B. His Enemies 12-13
“Those who want to make a good impression outwardly are trying to compel you to be circumcised. The only reason they do this is to avoid being persecuted for the cross of Christ. Not even those who are circumcised obey the law, yet they want you to be circumcised that they may boast about your flesh” (Galatians 6:12-13). This is a final, blistering attack on the Judaizers who were seducing the Galatian Christians to give up Christ in favor of circumcision. Paul levels four accusations against them:
1) They are braggarts: They “want to make a good showing.”
2) They are bullies: They “compel you to be circumcised.”
3) They are cowards: They want to “avoid being persecuted.”
4) They are hypocrites: They do not “obey the law” themselves.
No wonder he wrote as he did to the Galatians. He had nothing good to say about these so-called converts whose true purpose was spiritual seduction.
C. His Boast 14-15
“May I never boast except in the cross of our Lord Jesus Christ, through which the world has been crucified to me, and I to the world. Neither circumcision nor uncircumcision means anything; what counts is a new creation” (Galatians 6:14-15).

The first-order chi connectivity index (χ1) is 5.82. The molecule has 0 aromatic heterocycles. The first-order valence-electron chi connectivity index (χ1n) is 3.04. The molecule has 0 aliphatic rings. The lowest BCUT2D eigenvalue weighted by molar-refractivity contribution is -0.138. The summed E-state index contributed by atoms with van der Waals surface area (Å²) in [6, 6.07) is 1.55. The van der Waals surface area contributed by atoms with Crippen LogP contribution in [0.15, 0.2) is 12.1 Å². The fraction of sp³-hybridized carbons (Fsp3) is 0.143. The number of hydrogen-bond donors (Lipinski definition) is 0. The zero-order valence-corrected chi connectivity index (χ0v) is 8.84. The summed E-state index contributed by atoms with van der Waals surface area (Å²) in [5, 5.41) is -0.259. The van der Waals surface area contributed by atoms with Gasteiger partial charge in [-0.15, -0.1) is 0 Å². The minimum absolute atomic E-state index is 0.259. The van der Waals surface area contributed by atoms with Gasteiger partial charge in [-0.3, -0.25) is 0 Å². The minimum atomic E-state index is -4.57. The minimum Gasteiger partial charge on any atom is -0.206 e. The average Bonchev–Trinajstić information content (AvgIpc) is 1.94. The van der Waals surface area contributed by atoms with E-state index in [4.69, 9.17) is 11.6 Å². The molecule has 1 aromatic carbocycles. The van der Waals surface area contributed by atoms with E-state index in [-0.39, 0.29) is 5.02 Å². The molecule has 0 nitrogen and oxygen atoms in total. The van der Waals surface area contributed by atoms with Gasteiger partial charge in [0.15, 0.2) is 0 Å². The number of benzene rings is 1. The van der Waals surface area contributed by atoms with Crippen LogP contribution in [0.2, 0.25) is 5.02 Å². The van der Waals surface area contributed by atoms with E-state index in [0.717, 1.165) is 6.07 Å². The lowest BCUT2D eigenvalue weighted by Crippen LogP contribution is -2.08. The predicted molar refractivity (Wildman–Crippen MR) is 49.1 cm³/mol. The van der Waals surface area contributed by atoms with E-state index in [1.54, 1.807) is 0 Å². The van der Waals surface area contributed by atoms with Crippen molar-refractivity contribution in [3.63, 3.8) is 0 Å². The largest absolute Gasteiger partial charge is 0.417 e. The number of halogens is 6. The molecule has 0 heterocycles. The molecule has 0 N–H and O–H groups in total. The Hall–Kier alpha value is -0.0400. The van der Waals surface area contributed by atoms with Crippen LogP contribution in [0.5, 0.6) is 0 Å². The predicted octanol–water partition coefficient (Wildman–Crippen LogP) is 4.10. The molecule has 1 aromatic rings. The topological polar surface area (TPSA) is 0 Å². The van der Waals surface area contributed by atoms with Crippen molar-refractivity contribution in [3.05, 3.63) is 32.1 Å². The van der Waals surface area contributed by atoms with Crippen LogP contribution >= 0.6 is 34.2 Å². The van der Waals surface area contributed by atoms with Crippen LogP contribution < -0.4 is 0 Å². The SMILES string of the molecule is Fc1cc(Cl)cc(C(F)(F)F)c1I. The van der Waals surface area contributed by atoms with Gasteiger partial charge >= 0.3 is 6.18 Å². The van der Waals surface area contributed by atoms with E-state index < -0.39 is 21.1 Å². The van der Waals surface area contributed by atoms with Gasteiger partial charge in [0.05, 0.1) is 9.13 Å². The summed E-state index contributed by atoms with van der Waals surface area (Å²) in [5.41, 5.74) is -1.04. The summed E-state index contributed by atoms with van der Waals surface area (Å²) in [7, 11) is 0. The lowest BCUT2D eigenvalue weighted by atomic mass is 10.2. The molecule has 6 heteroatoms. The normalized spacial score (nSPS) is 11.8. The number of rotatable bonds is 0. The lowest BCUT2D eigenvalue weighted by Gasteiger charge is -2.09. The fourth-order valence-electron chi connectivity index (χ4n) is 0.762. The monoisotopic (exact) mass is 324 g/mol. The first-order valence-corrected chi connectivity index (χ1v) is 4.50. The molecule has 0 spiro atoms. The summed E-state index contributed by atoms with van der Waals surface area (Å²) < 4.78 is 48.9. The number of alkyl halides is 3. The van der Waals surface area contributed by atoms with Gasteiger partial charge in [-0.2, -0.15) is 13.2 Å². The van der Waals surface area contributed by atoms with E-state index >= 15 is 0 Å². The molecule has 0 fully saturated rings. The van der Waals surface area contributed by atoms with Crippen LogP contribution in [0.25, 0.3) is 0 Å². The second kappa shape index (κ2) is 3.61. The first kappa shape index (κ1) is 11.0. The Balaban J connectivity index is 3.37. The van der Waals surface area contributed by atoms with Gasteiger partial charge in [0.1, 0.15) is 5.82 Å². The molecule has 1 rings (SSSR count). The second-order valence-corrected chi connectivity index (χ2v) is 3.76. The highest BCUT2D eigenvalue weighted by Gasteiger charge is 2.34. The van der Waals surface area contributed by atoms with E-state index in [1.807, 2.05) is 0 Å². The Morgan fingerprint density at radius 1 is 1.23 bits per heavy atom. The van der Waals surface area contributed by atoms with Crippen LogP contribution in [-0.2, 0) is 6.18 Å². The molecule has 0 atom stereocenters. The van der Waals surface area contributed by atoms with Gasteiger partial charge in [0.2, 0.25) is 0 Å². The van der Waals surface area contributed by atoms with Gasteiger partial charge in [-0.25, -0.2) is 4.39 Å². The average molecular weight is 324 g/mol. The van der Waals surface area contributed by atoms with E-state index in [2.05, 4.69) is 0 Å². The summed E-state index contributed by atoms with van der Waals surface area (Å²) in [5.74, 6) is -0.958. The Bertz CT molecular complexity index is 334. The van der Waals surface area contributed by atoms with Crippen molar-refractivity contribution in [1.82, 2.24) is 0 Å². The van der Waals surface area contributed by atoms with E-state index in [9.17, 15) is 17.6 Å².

Paul’s only boast was in the cross of Christ. What is your boast? Is it your money? Your education? Your family pedigree? Your good connections? Your winsome personality? Your ability to get things done? Your good grades? Your glittering track record? Your popularity with powerful people? Your family and your children? Your portfolio? Your personal achievements? Your good looks? The list is endless. For Paul, there was only one answer: “I boast only in the cross of Christ.” To him, nothing else mattered. He regarded his family background, his religious heritage, his education, and even his good morality as “dung” compared to the glory of knowing Christ personally. (See Philippians 3:1-9.)